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(hī'pĕr-sā'lēn, -sā'līn),
Marked by increased salt concentrations in a saline solution.
References in periodicals archive ?
The Prinos Basin has a thick Miocene sedimentary sequence; marine claystone of Middle to Upper Miocene age and Messinian claystone deposited under highly reducing conditions interrupted by hypersaline episodes are considered to be the source of the oil in the basin [27].
Lake Urmia, in north-western Iran, is one of the largest hypersaline lakes in the world (Zarghami 2011).
The GSL also has abundant open water and experiences minimal loss of habitat availability during winter because its hypersaline water prevents ice formation.
Samples from a hypersaline Hot Lake, Washington were used for cell isolations.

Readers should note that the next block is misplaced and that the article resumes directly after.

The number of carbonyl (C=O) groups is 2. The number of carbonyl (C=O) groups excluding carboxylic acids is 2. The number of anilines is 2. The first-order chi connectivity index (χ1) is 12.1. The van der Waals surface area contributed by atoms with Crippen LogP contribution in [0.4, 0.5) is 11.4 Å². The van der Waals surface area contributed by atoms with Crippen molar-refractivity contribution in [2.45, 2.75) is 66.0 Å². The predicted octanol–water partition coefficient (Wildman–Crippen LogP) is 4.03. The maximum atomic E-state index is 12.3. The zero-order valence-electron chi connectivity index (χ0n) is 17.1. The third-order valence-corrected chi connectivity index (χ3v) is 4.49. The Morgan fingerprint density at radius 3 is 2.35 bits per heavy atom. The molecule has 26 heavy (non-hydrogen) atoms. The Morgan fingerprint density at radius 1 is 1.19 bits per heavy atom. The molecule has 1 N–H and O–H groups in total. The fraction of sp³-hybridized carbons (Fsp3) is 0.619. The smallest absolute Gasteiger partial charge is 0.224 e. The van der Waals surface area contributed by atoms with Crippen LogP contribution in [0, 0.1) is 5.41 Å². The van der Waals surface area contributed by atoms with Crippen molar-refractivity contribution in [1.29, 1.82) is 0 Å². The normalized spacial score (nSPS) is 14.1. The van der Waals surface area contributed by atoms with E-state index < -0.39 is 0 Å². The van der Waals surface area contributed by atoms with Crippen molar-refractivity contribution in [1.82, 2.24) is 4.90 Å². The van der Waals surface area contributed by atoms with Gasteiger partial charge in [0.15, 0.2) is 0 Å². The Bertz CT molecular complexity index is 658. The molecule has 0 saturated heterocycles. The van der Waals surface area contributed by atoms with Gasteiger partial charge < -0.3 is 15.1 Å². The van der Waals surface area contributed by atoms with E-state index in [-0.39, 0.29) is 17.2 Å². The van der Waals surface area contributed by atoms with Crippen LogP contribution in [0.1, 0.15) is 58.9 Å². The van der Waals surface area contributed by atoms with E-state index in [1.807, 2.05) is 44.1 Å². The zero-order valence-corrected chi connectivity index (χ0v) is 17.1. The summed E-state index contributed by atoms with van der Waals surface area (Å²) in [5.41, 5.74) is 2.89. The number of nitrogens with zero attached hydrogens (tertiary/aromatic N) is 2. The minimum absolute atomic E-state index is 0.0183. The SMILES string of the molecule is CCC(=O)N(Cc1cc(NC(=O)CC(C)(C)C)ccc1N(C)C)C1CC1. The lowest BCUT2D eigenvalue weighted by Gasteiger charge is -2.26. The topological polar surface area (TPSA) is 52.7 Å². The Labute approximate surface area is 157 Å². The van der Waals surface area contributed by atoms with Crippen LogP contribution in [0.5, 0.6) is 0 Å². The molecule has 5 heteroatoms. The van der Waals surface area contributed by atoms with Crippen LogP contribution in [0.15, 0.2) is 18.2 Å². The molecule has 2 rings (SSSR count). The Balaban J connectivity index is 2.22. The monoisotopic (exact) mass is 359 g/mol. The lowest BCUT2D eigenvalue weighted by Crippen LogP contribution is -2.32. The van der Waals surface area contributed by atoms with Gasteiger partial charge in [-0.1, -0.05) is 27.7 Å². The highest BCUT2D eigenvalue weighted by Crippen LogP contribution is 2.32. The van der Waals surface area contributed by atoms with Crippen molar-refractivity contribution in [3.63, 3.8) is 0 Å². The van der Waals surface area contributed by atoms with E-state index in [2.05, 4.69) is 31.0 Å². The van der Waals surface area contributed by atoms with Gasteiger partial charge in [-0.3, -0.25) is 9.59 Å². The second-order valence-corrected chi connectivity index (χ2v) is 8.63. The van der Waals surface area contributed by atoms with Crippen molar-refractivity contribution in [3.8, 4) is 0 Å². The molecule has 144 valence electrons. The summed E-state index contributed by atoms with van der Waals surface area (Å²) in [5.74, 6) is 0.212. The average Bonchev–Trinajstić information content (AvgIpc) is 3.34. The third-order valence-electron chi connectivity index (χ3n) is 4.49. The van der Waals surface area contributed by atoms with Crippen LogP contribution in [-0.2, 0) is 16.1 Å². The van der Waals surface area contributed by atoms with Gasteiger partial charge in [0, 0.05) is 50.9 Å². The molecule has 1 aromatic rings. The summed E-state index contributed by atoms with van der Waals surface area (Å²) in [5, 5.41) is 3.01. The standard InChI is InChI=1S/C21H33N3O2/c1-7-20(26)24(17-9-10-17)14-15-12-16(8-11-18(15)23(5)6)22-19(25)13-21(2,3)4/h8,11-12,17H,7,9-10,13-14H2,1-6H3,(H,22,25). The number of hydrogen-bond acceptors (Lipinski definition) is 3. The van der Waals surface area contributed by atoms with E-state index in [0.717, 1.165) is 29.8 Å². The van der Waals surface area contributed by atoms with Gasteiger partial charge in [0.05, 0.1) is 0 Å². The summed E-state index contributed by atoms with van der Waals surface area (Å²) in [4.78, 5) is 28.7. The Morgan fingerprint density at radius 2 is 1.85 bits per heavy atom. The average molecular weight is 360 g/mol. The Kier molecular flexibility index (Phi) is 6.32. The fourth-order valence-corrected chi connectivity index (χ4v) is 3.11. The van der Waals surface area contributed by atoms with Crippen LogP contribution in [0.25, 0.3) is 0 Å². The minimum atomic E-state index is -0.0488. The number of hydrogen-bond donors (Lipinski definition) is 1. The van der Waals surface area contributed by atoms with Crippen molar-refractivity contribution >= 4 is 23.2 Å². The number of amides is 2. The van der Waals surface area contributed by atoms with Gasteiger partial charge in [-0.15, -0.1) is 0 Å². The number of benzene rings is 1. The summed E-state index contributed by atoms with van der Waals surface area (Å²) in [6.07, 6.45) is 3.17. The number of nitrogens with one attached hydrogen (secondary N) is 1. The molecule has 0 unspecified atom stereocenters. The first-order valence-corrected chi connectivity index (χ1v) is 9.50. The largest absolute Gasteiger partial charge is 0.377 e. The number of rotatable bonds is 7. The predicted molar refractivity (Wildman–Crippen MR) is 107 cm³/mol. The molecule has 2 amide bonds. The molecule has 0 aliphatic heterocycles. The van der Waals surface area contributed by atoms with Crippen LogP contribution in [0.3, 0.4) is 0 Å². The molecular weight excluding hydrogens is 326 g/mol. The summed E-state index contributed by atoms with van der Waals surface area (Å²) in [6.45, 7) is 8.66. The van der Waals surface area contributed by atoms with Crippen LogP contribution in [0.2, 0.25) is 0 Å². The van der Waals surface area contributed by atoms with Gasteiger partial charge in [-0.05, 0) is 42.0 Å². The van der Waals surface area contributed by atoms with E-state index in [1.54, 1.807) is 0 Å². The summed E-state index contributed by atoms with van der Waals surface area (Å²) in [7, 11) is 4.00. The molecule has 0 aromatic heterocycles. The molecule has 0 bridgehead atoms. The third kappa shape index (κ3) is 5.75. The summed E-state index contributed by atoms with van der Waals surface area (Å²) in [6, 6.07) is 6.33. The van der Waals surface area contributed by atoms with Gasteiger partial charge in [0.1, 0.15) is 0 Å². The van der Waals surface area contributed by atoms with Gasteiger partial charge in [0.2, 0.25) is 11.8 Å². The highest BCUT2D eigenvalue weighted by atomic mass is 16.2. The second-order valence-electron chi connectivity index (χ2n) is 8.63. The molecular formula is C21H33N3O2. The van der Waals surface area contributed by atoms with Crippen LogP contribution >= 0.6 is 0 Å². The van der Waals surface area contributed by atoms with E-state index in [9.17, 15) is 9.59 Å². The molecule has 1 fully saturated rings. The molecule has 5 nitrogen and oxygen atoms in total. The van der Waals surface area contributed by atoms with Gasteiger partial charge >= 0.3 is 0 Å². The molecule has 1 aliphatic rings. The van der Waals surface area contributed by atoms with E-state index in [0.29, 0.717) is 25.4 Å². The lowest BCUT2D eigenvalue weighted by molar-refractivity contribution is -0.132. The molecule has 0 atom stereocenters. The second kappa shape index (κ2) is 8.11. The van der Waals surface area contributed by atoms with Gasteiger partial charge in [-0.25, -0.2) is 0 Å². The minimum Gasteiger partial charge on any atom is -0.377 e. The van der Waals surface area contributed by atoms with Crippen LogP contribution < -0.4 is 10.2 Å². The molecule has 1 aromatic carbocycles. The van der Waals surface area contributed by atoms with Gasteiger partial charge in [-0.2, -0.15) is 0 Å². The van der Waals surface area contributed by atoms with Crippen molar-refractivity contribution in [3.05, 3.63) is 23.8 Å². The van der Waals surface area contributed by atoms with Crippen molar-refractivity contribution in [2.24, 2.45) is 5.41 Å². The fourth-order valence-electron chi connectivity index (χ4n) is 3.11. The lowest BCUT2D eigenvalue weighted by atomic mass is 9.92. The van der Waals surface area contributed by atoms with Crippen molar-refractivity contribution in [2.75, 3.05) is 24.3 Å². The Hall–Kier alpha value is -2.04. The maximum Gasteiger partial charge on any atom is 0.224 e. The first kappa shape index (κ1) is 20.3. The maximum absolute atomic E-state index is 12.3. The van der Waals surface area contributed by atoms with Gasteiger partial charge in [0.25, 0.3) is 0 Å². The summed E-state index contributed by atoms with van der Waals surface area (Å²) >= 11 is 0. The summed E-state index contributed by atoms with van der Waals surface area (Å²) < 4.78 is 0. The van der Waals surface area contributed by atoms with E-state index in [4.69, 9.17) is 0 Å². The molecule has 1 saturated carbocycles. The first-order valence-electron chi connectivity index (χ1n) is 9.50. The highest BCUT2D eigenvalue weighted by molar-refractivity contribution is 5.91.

A discussion of hypersaline brines in the coal mine workings in the Sydney coalfield and salt springs at Bucklaw (Fig.
vannamei in either a hypo- or hypersaline condition has greater amylase activity and a lower number of R cells, which is for nutrient reserve in the hepatopancreas (the main site for lipogenesis) of shrimp, compared with shrimp at normal seawater salinity (Li et al.
Hypersaline conditions lead to movement of stenohaline species out of the area and extinction of less mobile organisms, resulting in changes in community structure and species richness (Schlacher & Wooldridge 1996; Owen & Forbes 1997).
Larger foraminifera are represented by the porcelaneous imperforate tests such as Archaias and Peneroplis may point to the depositional environment being within the photic zone in tropical carbonate platforms and slightly hypersaline [69,27,28,67].
Hypersaline environments (salt concentrations > 2 M) are found on all continents and represent a woefully understudied ecosystem.
The island is composed primarily of limestone rock and calcareous sand, and has several large saline or hypersaline inland lakes that are connected by subterranean channels (Diehl et al.